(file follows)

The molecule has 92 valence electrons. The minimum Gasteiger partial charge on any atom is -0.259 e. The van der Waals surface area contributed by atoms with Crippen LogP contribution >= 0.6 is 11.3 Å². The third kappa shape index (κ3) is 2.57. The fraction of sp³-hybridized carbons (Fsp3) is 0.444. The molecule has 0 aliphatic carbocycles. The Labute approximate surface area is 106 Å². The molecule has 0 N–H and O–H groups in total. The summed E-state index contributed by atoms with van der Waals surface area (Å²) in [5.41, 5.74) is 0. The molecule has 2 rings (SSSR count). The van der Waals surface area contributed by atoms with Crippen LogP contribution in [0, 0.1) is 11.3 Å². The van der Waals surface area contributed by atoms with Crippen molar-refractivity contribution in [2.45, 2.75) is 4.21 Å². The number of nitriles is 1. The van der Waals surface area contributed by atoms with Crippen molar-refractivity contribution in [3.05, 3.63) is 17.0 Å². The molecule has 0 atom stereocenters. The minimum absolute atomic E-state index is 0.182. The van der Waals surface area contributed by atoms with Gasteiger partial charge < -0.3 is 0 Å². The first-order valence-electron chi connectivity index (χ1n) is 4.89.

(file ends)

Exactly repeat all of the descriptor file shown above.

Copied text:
The molecule has 92 valence electrons. The minimum Gasteiger partial charge on any atom is -0.259 e. The van der Waals surface area contributed by atoms with Crippen LogP contribution >= 0.6 is 11.3 Å². The third kappa shape index (κ3) is 2.57. The fraction of sp³-hybridized carbons (Fsp3) is 0.444. The molecule has 0 aliphatic carbocycles. The Labute approximate surface area is 106 Å². The molecule has 0 N–H and O–H groups in total. The summed E-state index contributed by atoms with van der Waals surface area (Å²) in [5.41, 5.74) is 0. The molecule has 2 rings (SSSR count). The van der Waals surface area contributed by atoms with Crippen LogP contribution in [0, 0.1) is 11.3 Å². The van der Waals surface area contributed by atoms with Crippen molar-refractivity contribution in [2.45, 2.75) is 4.21 Å². The number of nitriles is 1. The van der Waals surface area contributed by atoms with Crippen molar-refractivity contribution in [3.05, 3.63) is 17.0 Å². The molecule has 0 atom stereocenters. The minimum absolute atomic E-state index is 0.182. The van der Waals surface area contributed by atoms with Gasteiger partial charge < -0.3 is 0 Å². The first-order valence-electron chi connectivity index (χ1n) is 4.89.